• I am no longer worried about what I am putting into my body or onto my body. Living plastic free and going zero waste automatically reduced the stress and time looking at labels.
  • Removing myself from the consumer bubble reduced my stress levels too
  • Buying and owning less stuff = less to clean
  • Life feels uncomplicated 


I didn’t have to make the ravioli. I did it to learn a new skill. There are oodles of easy ways to cook silverbeet and I can buy ready made ravioli from various delis in Melbourne. It’s not simple to try new things. It can be hard. Much like Bec’s definition of simple living, my choice was done with intention. My old life of packaged convenience left me a participant, not a creator. I didn’t have to think too much. Convenience somehow tricked me into believing that if the task is hard, it’s not worth my time. That if it took up too much time, I had somehow failed, because we need to do everything superfast and now and in an instant. 

Simple living can sometimes be hard work, but knowing it’s my own life that I am creating while trying to not leave a mess for the next generation, is worth all of it.  


I have not come up with my own definition of simple living yet, all I know is that it has to do with kindness and living with intention. What is your definition? 

12

Spreading the word offline

As a teenager I used to be obsessed with Marie Claire. I would buy it each month without fail. I even completed my work experience with their publishing house during University. So when they contacted me in July about a feature, I could not say no.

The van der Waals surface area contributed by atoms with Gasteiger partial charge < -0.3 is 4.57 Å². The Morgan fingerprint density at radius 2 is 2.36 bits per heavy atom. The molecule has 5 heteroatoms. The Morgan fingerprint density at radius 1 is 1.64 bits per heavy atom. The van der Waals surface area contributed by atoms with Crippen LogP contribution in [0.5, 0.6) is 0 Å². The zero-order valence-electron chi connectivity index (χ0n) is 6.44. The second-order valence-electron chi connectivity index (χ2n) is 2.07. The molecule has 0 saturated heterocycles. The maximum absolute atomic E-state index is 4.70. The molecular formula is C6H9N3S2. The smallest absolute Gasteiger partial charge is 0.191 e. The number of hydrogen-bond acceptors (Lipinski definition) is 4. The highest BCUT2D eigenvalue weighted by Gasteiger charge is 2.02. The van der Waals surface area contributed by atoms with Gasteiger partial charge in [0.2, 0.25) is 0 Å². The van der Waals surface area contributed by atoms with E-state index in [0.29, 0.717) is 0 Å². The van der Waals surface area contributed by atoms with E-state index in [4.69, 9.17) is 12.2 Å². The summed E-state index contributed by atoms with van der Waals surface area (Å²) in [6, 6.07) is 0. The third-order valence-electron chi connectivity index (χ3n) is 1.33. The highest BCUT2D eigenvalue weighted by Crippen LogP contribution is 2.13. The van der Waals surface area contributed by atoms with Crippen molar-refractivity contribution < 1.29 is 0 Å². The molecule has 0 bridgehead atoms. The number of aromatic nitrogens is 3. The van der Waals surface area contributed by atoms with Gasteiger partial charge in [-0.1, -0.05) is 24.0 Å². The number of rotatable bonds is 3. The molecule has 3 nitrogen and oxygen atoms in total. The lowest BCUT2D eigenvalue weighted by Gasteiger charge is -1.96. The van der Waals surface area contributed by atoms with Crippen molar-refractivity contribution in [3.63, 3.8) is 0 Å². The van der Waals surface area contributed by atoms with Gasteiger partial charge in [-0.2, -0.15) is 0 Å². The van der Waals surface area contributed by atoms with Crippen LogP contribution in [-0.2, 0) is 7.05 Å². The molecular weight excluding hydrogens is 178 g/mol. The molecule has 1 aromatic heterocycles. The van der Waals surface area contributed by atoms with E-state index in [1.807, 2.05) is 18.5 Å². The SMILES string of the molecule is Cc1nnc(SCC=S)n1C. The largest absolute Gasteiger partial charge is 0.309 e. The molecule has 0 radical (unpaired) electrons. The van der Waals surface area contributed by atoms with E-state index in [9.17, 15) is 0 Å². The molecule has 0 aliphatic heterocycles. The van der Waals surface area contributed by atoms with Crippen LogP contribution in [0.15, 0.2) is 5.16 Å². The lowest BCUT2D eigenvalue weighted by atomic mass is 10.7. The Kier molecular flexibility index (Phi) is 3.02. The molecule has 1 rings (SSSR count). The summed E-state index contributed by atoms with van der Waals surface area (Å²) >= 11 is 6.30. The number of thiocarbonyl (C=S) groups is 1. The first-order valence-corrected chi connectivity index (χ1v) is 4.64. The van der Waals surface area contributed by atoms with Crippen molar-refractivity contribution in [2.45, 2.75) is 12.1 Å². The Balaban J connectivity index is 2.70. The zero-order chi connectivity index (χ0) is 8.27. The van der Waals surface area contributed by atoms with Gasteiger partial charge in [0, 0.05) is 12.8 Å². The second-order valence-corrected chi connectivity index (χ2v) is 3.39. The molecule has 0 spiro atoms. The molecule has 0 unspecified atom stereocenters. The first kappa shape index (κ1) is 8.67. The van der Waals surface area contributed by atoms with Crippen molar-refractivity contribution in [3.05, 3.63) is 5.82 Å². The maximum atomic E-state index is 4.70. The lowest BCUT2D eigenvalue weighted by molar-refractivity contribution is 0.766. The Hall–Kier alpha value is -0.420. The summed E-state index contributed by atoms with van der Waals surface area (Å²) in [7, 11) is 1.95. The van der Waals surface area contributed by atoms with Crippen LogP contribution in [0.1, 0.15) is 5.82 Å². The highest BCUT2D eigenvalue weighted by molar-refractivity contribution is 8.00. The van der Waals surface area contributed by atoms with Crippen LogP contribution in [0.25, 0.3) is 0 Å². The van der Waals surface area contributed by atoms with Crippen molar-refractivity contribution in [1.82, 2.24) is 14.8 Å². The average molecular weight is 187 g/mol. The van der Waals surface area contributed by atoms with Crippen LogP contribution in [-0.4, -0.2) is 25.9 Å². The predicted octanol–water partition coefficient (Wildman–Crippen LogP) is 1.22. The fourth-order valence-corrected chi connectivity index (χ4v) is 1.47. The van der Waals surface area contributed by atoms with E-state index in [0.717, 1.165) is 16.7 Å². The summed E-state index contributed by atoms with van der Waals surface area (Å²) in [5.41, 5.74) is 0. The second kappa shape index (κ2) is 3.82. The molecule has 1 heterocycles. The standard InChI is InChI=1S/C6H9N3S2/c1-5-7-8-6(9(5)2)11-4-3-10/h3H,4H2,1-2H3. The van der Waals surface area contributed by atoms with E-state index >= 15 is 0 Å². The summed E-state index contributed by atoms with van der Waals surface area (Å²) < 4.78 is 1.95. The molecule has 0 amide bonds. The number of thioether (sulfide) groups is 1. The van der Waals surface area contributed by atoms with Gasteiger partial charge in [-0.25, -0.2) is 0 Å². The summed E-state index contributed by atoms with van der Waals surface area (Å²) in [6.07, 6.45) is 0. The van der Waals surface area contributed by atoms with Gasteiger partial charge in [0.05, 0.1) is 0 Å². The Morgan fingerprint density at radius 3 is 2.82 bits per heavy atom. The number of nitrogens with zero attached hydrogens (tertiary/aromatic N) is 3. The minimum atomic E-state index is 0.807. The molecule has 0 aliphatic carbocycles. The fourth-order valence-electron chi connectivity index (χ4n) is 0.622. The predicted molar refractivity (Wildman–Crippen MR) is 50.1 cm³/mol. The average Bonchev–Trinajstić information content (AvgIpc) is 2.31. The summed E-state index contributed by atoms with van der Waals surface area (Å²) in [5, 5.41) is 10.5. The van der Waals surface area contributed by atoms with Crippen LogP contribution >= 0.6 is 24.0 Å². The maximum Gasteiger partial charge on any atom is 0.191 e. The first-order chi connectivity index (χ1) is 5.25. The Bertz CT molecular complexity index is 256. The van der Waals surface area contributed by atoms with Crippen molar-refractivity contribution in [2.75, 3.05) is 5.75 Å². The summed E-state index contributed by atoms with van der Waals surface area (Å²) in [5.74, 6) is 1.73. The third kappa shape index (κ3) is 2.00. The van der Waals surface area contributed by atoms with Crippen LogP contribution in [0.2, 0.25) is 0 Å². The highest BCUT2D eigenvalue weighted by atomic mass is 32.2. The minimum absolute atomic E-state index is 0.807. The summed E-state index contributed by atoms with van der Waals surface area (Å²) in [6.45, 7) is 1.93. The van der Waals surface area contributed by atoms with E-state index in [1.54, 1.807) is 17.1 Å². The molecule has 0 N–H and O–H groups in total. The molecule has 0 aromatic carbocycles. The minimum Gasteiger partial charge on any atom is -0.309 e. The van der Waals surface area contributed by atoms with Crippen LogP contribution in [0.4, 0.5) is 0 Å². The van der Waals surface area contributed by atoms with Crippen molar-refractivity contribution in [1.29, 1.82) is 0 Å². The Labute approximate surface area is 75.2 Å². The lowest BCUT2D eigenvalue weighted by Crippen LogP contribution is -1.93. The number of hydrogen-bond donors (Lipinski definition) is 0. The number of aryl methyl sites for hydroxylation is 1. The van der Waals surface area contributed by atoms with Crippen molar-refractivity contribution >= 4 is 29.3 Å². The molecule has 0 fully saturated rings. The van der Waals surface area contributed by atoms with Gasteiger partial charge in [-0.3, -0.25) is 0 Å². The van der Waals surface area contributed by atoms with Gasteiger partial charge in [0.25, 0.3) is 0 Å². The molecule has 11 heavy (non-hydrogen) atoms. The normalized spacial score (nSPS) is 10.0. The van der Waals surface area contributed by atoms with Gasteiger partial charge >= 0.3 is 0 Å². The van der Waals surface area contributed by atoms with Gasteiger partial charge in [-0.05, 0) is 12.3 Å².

The story features myself, Lauren from TIFT and Bea of Zero Waste Home.

While it's an honour to be in a magazine (never thought this blog would lead me there!), I am much more excited that a popular magazine in Australia has covered the zero waste lifestyle. I hope it sparked conversations among girlfriends or better yet, inspired a teenage girl somewhere in Australia.

I have (poorly!) scanned a copy of my section, in case you care to read it. I would like to make one point – the Builder did not move in with me, I moved in with him.


If you pass by my Facebook page, you might have seen that I working with a passionate group of locals, to get a Plastic Bag Free Victoria campaign up and running. We need 10,000 signatures that we can then present to the State Parliament of Victoria. Alot of hard work and dedicated time will be needed to convenience people to ban plastic bags, but it's worth the fight.

NSW recently had their own campaign and presented 12,472 signatures to State Parliament. Victoria and NSW have a playful rivalry, with each state trying to best the other. I am challenging Victorians to beat the NSW count and hopefully hit 15,000 – 20,000.

We will also be looking at other ways to reduce plastic pollution too. Right now everything is in the planning stage, and I will share more on the 'how to’s of local campaigning' as I move along.

There is no website yet, but you can keep up to date with Plastc Bag Free Victoria's efforts on the facebook page

Alternatively, you can join the Plastic Free Living Victoria Facebook group